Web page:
Understanding Regulated and Non-regulated Charges to Your Phone Bills

Written by Karen Thatcher

Unfortunatelyrepparttar subject of taxes as it applies to your telecom bills is broad enough to warrant a lengthy discussion.

In Part 1 of this subject, we'll take a close look atrepparttar 133543 regulated and non-regulated charges to your bills. In Part II, I'll cover a few "rules of thumb" of just how taxes are applied to these charges, and a few tips on how to recover money due to incorrect taxation to certain business entities or non-profit groups.

The charges for local telecommunications services include both regulated and non-regulated types. Taxes are assessed on both. You can find most of these specific charges contained inrepparttar 133544 "summary" section of your bill.

Regulated Charges

Tariffs are developed and filed byrepparttar 133545 Local Exchange Carrier withrepparttar 133546 state and public utility commission. After approval, these public documents define rules under which regulated services will be provided, andrepparttar 133547 charges that will be applied.

Once approved, tariffs haverepparttar 133548 weight of law, and deviations require special approvals byrepparttar 133549 utility commissions. For detailed information on tariffs, visit CCMI. (Center for Communications Management Information) The following are services regulated by tariffs in most states:

Connections torepparttar 133550 central office (CO) and any local usage charges (excludes wireless) Service enhancements are usually regulated. In several states, however, centrex-like services are now unregulated and such deregulation is becoming more common. White-pages directory services (except bold listings) Operator services provided by local exchange companies Service initiation, changes, repair, andrepparttar 133551 like are usually regulated. The expression of such charges may be a "price list" of specific items, or it may be expressed as time and material "rates" for categories of work. Some standard kinds of studies are priced through regulation. Detail of local usage or message units are typical examples. Most "other" services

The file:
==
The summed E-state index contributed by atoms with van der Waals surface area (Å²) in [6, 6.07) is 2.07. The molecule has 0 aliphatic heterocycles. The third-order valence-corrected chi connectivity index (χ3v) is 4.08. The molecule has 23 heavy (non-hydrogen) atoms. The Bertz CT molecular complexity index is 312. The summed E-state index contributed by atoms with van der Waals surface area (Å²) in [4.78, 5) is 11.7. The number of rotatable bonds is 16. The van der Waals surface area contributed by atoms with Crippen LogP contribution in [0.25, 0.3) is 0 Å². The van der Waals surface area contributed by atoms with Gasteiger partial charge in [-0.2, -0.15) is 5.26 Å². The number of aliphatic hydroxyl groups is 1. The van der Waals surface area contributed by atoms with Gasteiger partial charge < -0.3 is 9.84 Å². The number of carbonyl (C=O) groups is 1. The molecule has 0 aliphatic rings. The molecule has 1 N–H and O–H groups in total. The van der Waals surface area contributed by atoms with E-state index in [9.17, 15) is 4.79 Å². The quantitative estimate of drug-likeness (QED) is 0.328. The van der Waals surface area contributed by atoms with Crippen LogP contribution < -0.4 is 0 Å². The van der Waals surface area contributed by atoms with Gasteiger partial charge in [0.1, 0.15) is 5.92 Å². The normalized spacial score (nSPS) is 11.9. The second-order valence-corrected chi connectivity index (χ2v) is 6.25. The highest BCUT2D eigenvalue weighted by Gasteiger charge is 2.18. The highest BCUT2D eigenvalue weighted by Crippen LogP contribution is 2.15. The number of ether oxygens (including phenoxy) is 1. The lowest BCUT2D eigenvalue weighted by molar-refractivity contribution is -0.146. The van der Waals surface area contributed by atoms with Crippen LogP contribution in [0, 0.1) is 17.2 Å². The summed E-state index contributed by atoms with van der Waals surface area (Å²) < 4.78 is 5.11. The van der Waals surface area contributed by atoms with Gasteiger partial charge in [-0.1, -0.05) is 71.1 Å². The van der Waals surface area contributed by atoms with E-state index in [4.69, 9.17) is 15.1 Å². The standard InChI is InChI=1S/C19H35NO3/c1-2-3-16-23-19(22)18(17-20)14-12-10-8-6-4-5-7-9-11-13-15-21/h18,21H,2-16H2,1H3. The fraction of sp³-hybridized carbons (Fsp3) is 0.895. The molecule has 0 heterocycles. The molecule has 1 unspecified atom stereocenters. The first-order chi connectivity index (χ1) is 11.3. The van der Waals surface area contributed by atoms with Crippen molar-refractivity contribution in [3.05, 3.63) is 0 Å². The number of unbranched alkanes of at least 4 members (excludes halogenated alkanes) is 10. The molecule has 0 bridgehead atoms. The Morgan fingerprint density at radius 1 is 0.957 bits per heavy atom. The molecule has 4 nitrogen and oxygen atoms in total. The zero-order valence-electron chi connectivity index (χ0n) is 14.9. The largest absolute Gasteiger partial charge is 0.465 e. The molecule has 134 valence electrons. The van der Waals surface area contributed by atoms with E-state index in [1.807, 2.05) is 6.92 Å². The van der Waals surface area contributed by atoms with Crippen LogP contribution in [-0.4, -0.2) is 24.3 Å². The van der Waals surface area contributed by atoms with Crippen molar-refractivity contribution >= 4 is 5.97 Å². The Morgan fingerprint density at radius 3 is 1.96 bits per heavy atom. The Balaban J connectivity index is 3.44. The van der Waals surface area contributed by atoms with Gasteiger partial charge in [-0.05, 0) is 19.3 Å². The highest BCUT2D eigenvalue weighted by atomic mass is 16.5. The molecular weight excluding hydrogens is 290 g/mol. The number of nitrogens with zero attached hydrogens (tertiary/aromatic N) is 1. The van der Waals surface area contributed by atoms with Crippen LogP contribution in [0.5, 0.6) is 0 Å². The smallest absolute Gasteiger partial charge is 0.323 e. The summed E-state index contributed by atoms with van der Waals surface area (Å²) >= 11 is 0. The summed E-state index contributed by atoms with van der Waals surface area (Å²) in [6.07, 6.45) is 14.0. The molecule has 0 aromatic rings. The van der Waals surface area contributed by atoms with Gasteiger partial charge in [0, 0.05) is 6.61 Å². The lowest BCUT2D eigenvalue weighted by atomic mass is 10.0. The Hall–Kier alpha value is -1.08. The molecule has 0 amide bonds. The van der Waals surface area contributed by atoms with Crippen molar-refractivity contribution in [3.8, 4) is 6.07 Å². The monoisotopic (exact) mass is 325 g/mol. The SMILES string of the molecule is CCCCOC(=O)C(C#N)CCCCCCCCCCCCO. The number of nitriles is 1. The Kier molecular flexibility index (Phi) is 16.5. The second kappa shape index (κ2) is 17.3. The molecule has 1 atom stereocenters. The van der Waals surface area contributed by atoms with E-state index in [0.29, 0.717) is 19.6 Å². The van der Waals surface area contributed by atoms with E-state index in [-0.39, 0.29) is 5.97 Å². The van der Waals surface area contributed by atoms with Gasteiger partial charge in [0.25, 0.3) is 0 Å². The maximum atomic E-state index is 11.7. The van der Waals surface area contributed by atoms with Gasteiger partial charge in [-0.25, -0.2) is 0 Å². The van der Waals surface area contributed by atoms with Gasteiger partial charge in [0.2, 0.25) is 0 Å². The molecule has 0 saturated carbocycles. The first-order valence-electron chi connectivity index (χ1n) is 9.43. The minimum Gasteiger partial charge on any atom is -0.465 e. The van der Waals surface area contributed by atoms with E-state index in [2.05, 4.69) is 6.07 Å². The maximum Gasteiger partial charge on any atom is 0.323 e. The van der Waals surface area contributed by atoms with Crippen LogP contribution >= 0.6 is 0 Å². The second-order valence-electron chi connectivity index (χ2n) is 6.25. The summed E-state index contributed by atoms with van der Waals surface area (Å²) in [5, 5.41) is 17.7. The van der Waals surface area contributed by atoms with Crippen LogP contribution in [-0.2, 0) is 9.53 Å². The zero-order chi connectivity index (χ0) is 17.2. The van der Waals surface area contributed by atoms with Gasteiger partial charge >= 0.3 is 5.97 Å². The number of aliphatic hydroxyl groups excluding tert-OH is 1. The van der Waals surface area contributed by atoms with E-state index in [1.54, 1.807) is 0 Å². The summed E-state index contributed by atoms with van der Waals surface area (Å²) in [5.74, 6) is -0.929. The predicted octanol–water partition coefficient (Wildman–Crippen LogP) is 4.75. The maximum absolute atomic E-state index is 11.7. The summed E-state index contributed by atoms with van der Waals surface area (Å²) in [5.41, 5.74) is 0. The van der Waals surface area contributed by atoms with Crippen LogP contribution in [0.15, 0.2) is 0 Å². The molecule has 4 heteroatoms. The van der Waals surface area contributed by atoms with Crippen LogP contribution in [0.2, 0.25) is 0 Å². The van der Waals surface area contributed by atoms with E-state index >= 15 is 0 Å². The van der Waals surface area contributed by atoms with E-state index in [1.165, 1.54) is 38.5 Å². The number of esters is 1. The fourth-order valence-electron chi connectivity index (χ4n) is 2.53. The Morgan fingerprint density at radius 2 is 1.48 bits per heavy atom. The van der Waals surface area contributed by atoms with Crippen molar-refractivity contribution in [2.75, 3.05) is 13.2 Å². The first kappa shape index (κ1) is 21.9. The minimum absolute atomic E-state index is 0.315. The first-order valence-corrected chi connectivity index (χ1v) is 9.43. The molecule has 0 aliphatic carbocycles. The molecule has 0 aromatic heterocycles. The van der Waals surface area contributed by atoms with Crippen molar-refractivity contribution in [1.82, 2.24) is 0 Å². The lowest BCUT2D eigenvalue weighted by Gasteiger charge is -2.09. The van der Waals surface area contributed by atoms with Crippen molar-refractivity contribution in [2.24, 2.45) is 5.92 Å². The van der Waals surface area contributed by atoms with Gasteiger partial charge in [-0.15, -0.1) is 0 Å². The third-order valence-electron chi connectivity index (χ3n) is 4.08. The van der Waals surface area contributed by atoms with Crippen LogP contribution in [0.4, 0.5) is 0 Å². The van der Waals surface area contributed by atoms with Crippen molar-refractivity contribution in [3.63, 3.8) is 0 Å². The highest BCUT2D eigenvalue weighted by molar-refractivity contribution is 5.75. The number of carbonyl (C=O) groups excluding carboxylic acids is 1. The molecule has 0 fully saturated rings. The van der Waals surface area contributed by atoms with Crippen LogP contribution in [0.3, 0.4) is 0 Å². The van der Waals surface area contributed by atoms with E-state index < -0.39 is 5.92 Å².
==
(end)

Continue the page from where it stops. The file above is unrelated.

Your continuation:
Understanding the Taxes Imposed on Your Telecom Bills

Written by Karen Thatcher

This issue containsrepparttar second part of a two-part article on regulated and non-regulated charges and taxes placed on them. Unfortunatelyrepparttar 133542 subject of taxes as it applies to your telecom bills is broad enough to warrant a lengthy discussion.

In Part I, we coveredrepparttar 133543 regulated and non-regulated charges that will appear on your bills. This issue will describerepparttar 133544 different kinds of taxes that you will find, what they are paid for and who is exempt from them.

Taxes and tax-like charges can add as much as 25%, and more, to local telephone charges in some jurisdictions. This is an area to which no rules are universally applicable, so all generalities have exceptions. That being said, there are three "rules-of-thumb" which can be useful in understandingrepparttar 133545 taxes placed on your bills.

1. Generally,repparttar 133546 four types of taxes include service fees and charges; franchise tax or surcharges; sales use or special taxes; and federal excise tax.

2. Taxes are not uniformly imposed on all services.

3. Some categories of users are exempt from some taxes. Let's take a closer look at specific taxes you'll encounter on your bills.

Specific Service Fees and Charges These charges may be imposed to support 911 services, operation ofrepparttar 133547 Public Utility Commission (California), provision of special equipment for handicapped persons (California), Universal Service Funds, poison control centers (Texas), etc. The Presubscribed Interexchange Carrier Charge (PICC) would also fall into this category. Such charges may be calculated on a per-line or percentage basis. These fees apply universally and there are no exceptions.

Franchise Taxes or Surcharges

Usually local items, these charges can and may be imposed byrepparttar 133548 county or state governments. Most often these are calculated as a percent ofrepparttar 133549 items that apply, (various local service charges, additional calls or message unit charges, and installation charges), but they may be calculated on some other basis. This tax is called a variety of names, including franchise fee, city tax, municipal charge, surcharge, additional charge (AC), gross receipts tax, etc. As usual, this varies from state to state.

Sales, Use or Special Taxes

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